Ifemelu cheats on Curt. When Ifemelu admits her transgression, Curt asks how she could do this when he was so good to her. Later, Ifemelu wonders why she sabotaged her life. She calls Curt multiple times, but eventually accepts that he won’t answer.
Time flashes forward to a cocktail party after Barack Obama wins the Democratic Party’s nomination. A Haitian woman claims race was never an issue in her relationship with a white man. Ifemelu argues that in America, race is everywhere, and black people in interracial relationships often don’t tell their white partners what they face. This causes Ifemelu to remember the incident that led to her blog. Curt comments that Essence is racially skewed for only showcasing black women. Ifemelu takes him to a bookstore to demonstrate how few dark-skinned women appear in magazines. Curt claims he didn’t intend the conversation to be a big deal. Ifemelu writes an email about this to Wambui, who encourages her to start a blog. In the weeks after she breaks up with Curt, Ifemelu starts her blog with a rewrite of this email as her first post. She quotes this post at the party, proclaiming that the cure for racism is real romantic love that allows for people to be uncomfortable.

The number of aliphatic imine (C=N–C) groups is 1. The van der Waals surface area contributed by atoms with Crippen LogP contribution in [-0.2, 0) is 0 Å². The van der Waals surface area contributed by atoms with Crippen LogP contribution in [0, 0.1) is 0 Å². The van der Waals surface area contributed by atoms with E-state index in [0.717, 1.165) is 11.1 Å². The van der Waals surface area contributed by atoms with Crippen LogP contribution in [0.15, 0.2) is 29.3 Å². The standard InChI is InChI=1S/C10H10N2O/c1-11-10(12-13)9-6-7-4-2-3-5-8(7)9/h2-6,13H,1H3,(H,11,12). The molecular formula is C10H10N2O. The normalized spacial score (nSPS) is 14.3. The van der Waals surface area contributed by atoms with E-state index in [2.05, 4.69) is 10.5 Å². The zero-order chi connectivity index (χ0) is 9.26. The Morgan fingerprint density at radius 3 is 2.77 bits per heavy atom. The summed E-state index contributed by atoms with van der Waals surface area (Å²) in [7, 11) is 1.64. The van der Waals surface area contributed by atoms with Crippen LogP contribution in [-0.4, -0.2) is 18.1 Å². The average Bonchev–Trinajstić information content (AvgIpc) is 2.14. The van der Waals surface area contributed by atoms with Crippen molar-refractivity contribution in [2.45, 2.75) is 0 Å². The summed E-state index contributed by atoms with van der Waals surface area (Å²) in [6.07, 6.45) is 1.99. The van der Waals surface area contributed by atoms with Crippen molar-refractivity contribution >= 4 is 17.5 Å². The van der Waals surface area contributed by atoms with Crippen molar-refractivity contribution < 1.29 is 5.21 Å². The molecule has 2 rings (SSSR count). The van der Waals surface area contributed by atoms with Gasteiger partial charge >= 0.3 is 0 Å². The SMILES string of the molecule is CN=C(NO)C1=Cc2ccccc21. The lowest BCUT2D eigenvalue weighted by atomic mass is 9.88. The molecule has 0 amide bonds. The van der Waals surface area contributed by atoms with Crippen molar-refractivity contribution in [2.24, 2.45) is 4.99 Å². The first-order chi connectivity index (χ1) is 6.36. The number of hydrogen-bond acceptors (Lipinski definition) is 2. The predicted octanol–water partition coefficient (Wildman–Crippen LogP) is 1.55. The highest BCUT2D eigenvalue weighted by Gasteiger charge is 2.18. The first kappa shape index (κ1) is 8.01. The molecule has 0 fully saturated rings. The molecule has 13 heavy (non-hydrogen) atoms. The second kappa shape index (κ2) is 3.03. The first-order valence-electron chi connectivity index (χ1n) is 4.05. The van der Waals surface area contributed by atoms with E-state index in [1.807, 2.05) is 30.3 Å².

The chapter ends with a blog post in which Ifemelu writes about a metaphor for race in America: her white friend doesn’t know that Michelle Obama’s hair is not naturally straight.
Aunty Uju joins an organization called Doctors for Africa and goes on short missions in various countries. She has started dating a Ghanaian doctor named Kweku.
Ifemelu’s parents are finally able to visit her. Ifemelu thinks her parents now seem provincial. Her mother asks her if she has a “friend,” meaning a boyfriend, and warns her that women wilt like flowers. The day her parents leave, Ifemelu cries, upset that she’s relieved that they have gone. She resigns from work, citing personal reasons.
The success of Ifemelu’s blog shocks her. People ask to support the blog, and so she puts up a PayPal link. People begin to donate, including an anonymous donor who gives her a large payment once a month. She wonders if it’s Curt. Soon she adds advertisements to the sidebar. However, she does not attach her name or photo to the blog, and when featured in the media, she only goes by “the blogger.”